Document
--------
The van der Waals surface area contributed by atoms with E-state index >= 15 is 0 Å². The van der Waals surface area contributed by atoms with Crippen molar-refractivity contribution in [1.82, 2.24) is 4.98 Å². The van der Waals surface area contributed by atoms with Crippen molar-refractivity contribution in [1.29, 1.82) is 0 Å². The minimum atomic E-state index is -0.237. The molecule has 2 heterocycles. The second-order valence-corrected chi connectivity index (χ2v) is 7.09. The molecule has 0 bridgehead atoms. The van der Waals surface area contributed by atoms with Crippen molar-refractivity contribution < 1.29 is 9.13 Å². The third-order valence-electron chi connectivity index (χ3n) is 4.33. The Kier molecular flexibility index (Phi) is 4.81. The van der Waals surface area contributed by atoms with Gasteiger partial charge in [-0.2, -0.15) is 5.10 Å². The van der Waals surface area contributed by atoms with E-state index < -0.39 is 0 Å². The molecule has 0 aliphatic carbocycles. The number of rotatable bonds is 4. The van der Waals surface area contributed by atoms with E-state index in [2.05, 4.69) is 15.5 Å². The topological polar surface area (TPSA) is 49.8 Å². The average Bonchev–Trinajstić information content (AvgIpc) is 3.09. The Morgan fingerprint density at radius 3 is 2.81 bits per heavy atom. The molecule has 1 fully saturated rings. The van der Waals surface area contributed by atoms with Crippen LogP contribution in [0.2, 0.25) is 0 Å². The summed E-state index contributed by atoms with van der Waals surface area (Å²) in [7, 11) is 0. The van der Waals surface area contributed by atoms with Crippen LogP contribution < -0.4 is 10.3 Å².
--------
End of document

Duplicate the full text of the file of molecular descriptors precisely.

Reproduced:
The van der Waals surface area contributed by atoms with E-state index >= 15 is 0 Å². The van der Waals surface area contributed by atoms with Crippen molar-refractivity contribution in [1.82, 2.24) is 4.98 Å². The van der Waals surface area contributed by atoms with Crippen molar-refractivity contribution in [1.29, 1.82) is 0 Å². The minimum atomic E-state index is -0.237. The molecule has 2 heterocycles. The second-order valence-corrected chi connectivity index (χ2v) is 7.09. The molecule has 0 bridgehead atoms. The van der Waals surface area contributed by atoms with Crippen molar-refractivity contribution < 1.29 is 9.13 Å². The third-order valence-electron chi connectivity index (χ3n) is 4.33. The Kier molecular flexibility index (Phi) is 4.81. The van der Waals surface area contributed by atoms with Gasteiger partial charge in [-0.2, -0.15) is 5.10 Å². The van der Waals surface area contributed by atoms with E-state index < -0.39 is 0 Å². The molecule has 0 aliphatic carbocycles. The number of rotatable bonds is 4. The van der Waals surface area contributed by atoms with E-state index in [2.05, 4.69) is 15.5 Å². The topological polar surface area (TPSA) is 49.8 Å². The average Bonchev–Trinajstić information content (AvgIpc) is 3.09. The Morgan fingerprint density at radius 3 is 2.81 bits per heavy atom. The molecule has 1 fully saturated rings. The van der Waals surface area contributed by atoms with Crippen LogP contribution in [0.2, 0.25) is 0 Å². The summed E-state index contributed by atoms with van der Waals surface area (Å²) in [7, 11) is 0. The van der Waals surface area contributed by atoms with Crippen LogP contribution < -0.4 is 10.3 Å².